by Terry Rogers
Danielle Swallow with Delaware Sea Grant, a program based at the University of Delaware in Lewes, presented and update to Milford City Council regarding the Waterways Infrastructure and Investment Network (WIIN). The group was initially formed to help Milford and Slaughter Beach be more competitive in obtaining federal grants designed not only to protect the watershed that makes up the Mispillion River and Cedar Creek areas.
“We’re focusing on the corridor between Milford and Slaughter Beach and as I’m sure many of you know, this area has an abundance of natural resources of terrific areas for birding and recreation and all kinds of water recreation. And we know that Milford has a distinct interest in economic development and trying to continue to brand its identity and tie it to the Mispillion River,” Swallow said. “And Slaughter Beach has a great affinity for the natural resources that surround their town. They have a very strong environmental stewardship ethic and I think that they have been wanting time to really understand what the value of the natural resources are in the area to help us to advocate for federal and state funding. And so, we thought that there was a common interest in both communities to really learn what the value of the natural resources are in this area. And how to leverage that for your respective economic goals. “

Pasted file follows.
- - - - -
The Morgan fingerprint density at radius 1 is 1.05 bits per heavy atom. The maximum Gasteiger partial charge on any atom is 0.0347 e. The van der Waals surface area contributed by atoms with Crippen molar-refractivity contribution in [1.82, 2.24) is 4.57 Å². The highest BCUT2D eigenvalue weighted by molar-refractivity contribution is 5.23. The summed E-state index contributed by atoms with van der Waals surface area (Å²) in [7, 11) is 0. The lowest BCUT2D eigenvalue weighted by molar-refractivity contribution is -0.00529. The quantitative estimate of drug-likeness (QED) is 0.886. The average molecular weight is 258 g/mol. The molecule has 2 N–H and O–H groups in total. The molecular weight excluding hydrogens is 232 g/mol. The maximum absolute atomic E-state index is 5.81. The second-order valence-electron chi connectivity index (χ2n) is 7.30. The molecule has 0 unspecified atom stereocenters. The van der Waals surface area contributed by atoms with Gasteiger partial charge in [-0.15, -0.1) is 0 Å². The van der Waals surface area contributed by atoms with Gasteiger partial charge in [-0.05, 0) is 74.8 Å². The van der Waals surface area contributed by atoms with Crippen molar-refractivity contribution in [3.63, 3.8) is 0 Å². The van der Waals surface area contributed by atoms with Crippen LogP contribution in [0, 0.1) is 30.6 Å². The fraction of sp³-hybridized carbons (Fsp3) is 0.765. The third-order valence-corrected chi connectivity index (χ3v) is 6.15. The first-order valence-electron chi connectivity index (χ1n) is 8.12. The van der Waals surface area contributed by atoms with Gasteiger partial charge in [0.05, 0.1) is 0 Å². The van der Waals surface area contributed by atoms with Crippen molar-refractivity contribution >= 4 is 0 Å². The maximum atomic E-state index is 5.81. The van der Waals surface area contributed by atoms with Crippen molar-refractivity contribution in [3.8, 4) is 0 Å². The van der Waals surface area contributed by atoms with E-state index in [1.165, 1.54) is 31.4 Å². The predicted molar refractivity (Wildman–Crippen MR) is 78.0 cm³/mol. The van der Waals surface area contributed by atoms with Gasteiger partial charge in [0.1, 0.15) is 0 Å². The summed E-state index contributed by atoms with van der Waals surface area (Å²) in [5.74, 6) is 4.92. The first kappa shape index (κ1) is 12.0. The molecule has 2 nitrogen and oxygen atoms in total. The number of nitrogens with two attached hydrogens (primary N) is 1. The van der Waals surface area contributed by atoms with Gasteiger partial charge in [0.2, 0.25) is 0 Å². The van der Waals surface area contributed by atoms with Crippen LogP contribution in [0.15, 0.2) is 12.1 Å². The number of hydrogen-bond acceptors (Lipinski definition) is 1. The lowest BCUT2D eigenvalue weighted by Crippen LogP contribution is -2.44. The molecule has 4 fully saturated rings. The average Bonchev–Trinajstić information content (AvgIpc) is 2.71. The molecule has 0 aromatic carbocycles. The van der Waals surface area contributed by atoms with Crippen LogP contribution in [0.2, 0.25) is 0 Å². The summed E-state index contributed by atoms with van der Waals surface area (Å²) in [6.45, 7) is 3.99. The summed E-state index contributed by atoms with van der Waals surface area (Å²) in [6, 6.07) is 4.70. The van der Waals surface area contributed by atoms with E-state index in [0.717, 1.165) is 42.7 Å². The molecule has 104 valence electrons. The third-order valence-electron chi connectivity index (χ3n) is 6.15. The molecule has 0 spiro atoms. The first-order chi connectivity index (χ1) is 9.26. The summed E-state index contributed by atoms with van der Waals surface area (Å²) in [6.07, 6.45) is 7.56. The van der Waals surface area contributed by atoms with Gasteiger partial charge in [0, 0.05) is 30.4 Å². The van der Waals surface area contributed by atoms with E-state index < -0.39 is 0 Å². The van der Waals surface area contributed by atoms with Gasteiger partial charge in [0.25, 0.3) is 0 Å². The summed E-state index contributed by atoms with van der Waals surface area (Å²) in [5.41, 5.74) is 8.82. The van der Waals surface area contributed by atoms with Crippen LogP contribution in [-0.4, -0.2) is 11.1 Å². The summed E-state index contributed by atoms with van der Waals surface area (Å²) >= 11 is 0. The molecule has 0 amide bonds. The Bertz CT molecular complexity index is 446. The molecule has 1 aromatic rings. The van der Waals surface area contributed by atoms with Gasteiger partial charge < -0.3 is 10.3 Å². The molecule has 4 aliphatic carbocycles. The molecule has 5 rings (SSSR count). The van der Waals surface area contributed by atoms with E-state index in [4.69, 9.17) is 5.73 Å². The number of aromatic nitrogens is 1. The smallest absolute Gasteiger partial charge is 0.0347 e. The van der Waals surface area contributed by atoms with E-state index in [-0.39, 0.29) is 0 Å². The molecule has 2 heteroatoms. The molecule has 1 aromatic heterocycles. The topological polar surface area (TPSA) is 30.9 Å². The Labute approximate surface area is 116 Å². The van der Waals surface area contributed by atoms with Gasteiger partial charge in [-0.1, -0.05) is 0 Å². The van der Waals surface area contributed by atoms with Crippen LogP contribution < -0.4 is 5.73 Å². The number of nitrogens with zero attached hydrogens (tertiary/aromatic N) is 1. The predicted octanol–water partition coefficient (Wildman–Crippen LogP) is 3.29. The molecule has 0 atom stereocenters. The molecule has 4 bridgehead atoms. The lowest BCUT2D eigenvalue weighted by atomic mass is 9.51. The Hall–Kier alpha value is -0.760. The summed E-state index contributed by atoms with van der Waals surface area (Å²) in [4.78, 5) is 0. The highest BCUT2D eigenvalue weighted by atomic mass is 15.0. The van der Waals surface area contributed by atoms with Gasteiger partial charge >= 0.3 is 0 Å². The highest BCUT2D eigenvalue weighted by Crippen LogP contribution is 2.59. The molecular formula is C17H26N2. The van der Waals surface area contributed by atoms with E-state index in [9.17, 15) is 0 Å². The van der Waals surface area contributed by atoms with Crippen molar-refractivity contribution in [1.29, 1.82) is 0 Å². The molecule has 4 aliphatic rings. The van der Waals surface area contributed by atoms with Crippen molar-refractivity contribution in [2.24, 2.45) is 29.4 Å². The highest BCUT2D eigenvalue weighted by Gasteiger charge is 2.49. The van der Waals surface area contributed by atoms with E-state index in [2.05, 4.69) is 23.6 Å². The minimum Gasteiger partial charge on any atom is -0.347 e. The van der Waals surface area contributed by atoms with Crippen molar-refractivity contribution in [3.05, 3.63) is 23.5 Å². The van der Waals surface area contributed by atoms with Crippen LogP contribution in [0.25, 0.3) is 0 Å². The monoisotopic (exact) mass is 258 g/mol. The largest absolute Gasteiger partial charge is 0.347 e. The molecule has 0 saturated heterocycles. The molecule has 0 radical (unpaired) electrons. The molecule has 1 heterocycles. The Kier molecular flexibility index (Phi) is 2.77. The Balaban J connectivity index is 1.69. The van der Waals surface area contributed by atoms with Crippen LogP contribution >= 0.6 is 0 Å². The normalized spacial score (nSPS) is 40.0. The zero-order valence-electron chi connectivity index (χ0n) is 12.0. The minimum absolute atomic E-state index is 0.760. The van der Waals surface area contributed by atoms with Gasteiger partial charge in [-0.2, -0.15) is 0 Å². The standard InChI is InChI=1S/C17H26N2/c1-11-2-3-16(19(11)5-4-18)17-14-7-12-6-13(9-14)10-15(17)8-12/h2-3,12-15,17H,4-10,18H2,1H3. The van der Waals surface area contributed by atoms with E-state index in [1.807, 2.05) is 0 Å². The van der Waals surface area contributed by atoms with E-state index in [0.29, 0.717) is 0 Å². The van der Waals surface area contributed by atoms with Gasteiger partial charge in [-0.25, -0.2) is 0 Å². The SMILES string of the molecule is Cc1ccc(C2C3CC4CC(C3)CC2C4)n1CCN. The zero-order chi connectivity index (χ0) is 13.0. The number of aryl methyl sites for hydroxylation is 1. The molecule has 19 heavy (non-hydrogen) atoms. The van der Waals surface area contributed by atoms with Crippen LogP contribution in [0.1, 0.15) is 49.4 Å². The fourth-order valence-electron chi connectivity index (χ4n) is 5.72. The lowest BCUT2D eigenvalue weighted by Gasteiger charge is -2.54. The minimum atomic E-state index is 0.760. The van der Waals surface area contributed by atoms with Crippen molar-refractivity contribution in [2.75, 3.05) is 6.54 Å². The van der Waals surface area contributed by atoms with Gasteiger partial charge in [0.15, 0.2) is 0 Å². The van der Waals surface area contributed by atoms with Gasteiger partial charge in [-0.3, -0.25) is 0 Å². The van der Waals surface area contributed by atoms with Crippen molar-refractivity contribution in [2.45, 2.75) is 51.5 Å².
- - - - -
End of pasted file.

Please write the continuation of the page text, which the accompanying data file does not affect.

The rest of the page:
In addition to the environmental and economic benefits to the watershed, Swallow indicated that there are also resilience goals tied to helping each community manage climate change which is thought to have led to flooding in both towns. WIIN also looks at particular investment strategies that improve access to resources, recreation opportunities and sustainable economic development. WIIN obtained a two-year grant that allowed them to complete an economic study which found the area’s natural resources are valued at several million each year in leisure and recreation activities alone. It also allowed the group to complete a vulnerability assessment which is nearing completion.